BRIEF DESCRIPTION OF THE DRAWINGS

By way of example only, certain embodiments of the invention will be described with reference to the accompanying drawings in which:

FIG. 1 is a block diagram schematically illustrating a fluorescence lifetime imaging microscope (FLIM); and

FIG. 2 is a chart plotting variation in a parameter calculated from results produced by the microscope of FIG. 1.

DETAILED DESCRIPTION

FIG. 1 shows an optical system 10 comprising a high energy, pulsed laser 12, an input optical system 14, an output optical system 16, a fluorescence detector 18 and a computer 20. As shown, a sample 22 is installed in the system 10. In the present example, the sample is a slide on which is fixed a group of cells that have been stained with fluorophores in the form of fluorescent nanocrystals (quantum dots) that have been introduced to the sample 22. The input optical system 14 serves to channel light from the laser 12 into the sample 22 where it stimulates the fluorophores. Fluorescence emitted by the fluorophores is then collected by the output optical system 16 and registered by the detector 18. In this example, the detector 18 is a charge coupled device (CCD) camera. The digital signals produced by the detector are supplied to the computer 20 for processing.

The laser 12 emits pulses of radiation to excite the fluorophores. The duty cycle of the radiation emitted by the laser 12 is characterised by a pulse of picosecond scale duration at a repetition rate that can be varied up to hundreds of MHz.

In this example, the laser 12 illuminates an area of the slide that is broad in comparison with the cells under examination and the detector 18 captures images of the fluorescence from the illuminated area. Of course, in other embodiments, the input optical system 14 provides point-like illumination of the sample 22 and includes a scanning arrangement to allow the illumination point to be moved over the sample and in such cases the detector 18 typically employs a relatively simple photodetector rather than a more complicated CCD camera.

The computer 20 processes the output of each CCD to produce a corresponding pixel for an image of the illuminated area of the sample 22. As a precursor to describing that processing, the physics of the fluorescence excitation and decay of the fluorophores will now be briefly discussed.

When a fluorophore absorbs light from a laser pulse, it moves from a ground state to an excited state and, some time later, decays back to the ground state emitting fluorescence in the process. Therefore, after excitation by a laser pulse, the fluorescence emitted by the sample 22 will decay and can be described using an exponential function characterised by a fluorescence lifetime of τ. That is to say, at time t after an excitation pulse, the intensity of the fluorescence will be proportional to

-tτ.

Assume now that the pulses of the laser 12 have a repetition frequency f such that the duration between the starts of two consecutive pulses is T. If it is the case that T is less than τ, then the majority of the fluorophores do not have time to decay from the excited state to the ground state with the result that there is a permanent subpopulation of fluorophores in the excited state. In this situation, there will be saturation of the overall absorption of the pulsed laser radiation by the fluorophores, leading to reduced efficiency in the excitation of the fluorophores and a reduced fluorescence integrated over the duty cycle of T of the laser.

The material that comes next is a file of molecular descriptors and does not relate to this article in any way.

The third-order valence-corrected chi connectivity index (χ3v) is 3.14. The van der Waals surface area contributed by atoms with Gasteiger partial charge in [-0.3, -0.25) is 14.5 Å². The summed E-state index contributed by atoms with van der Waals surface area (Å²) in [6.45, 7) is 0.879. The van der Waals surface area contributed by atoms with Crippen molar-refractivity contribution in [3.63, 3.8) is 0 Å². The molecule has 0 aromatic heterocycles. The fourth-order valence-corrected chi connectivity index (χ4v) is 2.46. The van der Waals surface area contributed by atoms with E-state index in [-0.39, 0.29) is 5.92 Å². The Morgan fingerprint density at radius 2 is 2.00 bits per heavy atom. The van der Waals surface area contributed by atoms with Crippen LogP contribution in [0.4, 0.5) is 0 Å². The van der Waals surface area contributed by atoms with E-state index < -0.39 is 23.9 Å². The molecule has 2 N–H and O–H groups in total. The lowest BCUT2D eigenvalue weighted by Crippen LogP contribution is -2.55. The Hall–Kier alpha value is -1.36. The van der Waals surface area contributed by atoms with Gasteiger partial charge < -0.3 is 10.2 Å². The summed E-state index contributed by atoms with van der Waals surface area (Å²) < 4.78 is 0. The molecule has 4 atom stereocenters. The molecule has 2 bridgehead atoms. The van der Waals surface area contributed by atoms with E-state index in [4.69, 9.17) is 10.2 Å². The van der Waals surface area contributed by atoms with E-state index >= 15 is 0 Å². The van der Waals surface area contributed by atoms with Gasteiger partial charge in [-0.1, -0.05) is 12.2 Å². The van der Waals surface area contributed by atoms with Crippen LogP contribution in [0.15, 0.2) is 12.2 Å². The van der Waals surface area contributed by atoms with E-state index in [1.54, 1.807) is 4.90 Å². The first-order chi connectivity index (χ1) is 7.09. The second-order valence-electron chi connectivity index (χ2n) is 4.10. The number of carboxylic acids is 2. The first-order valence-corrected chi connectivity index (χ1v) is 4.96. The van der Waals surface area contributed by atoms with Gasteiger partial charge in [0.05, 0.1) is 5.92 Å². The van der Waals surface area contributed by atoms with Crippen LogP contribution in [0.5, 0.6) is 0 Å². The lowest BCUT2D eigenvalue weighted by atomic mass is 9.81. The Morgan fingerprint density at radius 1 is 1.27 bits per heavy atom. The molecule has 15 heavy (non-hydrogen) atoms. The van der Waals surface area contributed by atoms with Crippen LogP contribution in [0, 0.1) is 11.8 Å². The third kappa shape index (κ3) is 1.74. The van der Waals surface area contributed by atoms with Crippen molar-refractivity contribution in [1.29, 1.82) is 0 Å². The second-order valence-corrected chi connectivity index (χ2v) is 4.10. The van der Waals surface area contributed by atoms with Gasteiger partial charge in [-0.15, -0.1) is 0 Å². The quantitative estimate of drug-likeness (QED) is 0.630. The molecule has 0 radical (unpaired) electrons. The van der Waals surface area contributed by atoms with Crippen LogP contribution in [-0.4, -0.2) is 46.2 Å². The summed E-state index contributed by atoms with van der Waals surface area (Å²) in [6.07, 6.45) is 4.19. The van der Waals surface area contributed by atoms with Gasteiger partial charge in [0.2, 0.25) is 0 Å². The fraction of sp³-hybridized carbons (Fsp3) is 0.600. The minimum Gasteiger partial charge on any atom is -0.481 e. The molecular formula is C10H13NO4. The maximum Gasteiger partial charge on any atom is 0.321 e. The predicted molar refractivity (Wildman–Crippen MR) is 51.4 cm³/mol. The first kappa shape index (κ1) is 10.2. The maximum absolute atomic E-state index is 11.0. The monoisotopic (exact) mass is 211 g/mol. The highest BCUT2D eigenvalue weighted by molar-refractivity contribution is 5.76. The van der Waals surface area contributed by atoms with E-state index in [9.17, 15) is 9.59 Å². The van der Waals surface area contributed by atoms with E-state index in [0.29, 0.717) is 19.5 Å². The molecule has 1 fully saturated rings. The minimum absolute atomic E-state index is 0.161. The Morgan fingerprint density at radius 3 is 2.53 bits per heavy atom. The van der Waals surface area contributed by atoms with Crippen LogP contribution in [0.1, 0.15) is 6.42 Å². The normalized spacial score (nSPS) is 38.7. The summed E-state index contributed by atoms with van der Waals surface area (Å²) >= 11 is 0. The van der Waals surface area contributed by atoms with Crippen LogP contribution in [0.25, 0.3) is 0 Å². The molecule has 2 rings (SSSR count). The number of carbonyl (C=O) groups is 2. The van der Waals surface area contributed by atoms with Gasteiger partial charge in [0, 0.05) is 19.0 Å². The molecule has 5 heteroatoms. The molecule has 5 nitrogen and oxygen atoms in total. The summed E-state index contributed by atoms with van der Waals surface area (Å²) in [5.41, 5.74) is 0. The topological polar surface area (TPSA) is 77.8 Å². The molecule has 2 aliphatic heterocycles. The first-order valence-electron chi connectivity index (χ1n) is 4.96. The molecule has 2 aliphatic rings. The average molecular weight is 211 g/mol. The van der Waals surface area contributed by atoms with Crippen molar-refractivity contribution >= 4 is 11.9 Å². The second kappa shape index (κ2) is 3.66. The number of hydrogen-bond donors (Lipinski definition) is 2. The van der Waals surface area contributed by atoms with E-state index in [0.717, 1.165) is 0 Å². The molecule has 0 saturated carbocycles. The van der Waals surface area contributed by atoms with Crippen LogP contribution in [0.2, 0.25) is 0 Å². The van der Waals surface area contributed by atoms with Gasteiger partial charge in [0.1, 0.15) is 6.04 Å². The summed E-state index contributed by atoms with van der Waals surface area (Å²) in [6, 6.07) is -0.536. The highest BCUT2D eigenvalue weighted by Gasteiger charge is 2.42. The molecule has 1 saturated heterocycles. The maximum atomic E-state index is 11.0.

Mathematically, E, the energy of the fluorescence light that is incident upon a CCD of the detector 18 over the course of one duty cycle of the laser 12, is:

EκT·(αP-1)(αP--Tτ)·(1--Tτ)

where κ is the Boltzmann constant and αP is related to the number of excitation events per cycle. The output value from a CCD of the camera will be proportional to the accumulation of (or in other words proportional to the integral of) E over the duration of the sampling time of the camera.

FIG. 2 demonstrates how E varies with T and plots E versus 1/T (i.e. against f) when the fluorophores are excited by the laser 12. The solid line 24 represents the result where the fluorophore lifetime is τ1 and the dashed line 26 represents the result where the flurophore lifetime is τ2, where τ12. It will be apparent that, for both τ1 and τ2, E is steady at low f and then falls off as f increases, the fall off occurring sooner (i.e. at lower f) in the τ1 case. In each case, the departure from the plateau commences when T becomes less than approximately twice the fluorophore lifetime.

The computer 20 captures first and second images of the sample 22 at respective laser pulse frequencies f1 and f2. For the jth CCD within the camera, its output value for the first image (i.e. when the laser pulse frequency is f1) is S1,j and its output value for second image (i.e. when the laser pulse frequency is f2) is S2,j. The computer 20 calculates a ratio R for the jth CCD which is defined as:

Rj=f2f1·S1,jS2,j

This is a ratio of the values S1,j and S2,j after normalisation to account for the difference in their excitation pulse frequencies f1 and f2. If this scaling were not performed, the ratio would be biased by the fact that S2,j is a measurement that is an integral over f2/f1 more excitation cycles than S1,j. The frequencies f1 and f2 are chosen such that E for the fluorophore being imaged is markedly different at f1 and f2 so that a contrast picture can be created. Clearly, contrast would be largely unobtainable if both f1 and f2 where within the plateau of the E function illustrated in FIG. 2. Typically then, 1/f1 is set greater than twice the fluorophore lifetime and 1/f2 is set to be less than the fluorophore lifetime.

The computer 20 calculates the value R for each CCD of the camera of the detector 18. This set of R values is then plotted as an array of pixels making up an image of the sample.

Thus, a contrast image of the sample can be obtained using a CCD camera which has a slow response (relative, that is, to the electronics required in time domain FLIM and frequency domain FLIM), with each CCD of the camera generating an output value which is in effect an integral of the received fluorescence light over many duty cycles of the laser 12.

In an alternative embodiment, a pulsed LED is used in place of the laser 12.